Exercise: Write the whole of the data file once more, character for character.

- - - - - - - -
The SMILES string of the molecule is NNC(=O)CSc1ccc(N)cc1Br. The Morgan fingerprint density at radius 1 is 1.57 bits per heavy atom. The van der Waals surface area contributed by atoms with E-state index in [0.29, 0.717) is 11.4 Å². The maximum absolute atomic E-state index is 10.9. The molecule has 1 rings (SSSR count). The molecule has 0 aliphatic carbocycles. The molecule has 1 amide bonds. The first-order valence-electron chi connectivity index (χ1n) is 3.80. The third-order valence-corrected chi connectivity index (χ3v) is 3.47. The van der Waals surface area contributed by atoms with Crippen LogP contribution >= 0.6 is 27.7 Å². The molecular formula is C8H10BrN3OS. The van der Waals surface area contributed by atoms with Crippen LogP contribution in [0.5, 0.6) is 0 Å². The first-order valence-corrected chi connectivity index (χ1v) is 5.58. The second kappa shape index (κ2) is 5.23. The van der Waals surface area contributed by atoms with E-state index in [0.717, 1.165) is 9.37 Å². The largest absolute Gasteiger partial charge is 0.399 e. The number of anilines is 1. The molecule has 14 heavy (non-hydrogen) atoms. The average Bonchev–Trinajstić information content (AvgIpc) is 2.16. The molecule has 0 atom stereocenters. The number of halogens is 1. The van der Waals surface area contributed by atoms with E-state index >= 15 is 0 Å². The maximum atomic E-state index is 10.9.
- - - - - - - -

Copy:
The SMILES string of the molecule is NNC(=O)CSc1ccc(N)cc1Br. The Morgan fingerprint density at radius 1 is 1.57 bits per heavy atom. The van der Waals surface area contributed by atoms with E-state index in [0.29, 0.717) is 11.4 Å². The maximum absolute atomic E-state index is 10.9. The molecule has 1 rings (SSSR count). The molecule has 0 aliphatic carbocycles. The molecule has 1 amide bonds. The first-order valence-electron chi connectivity index (χ1n) is 3.80. The third-order valence-corrected chi connectivity index (χ3v) is 3.47. The van der Waals surface area contributed by atoms with Crippen LogP contribution >= 0.6 is 27.7 Å². The molecular formula is C8H10BrN3OS. The van der Waals surface area contributed by atoms with Crippen LogP contribution in [0.5, 0.6) is 0 Å². The first-order valence-corrected chi connectivity index (χ1v) is 5.58. The second kappa shape index (κ2) is 5.23. The van der Waals surface area contributed by atoms with E-state index in [0.717, 1.165) is 9.37 Å². The largest absolute Gasteiger partial charge is 0.399 e. The number of anilines is 1. The molecule has 14 heavy (non-hydrogen) atoms. The average Bonchev–Trinajstić information content (AvgIpc) is 2.16. The molecule has 0 atom stereocenters. The number of halogens is 1. The van der Waals surface area contributed by atoms with E-state index >= 15 is 0 Å². The maximum atomic E-state index is 10.9.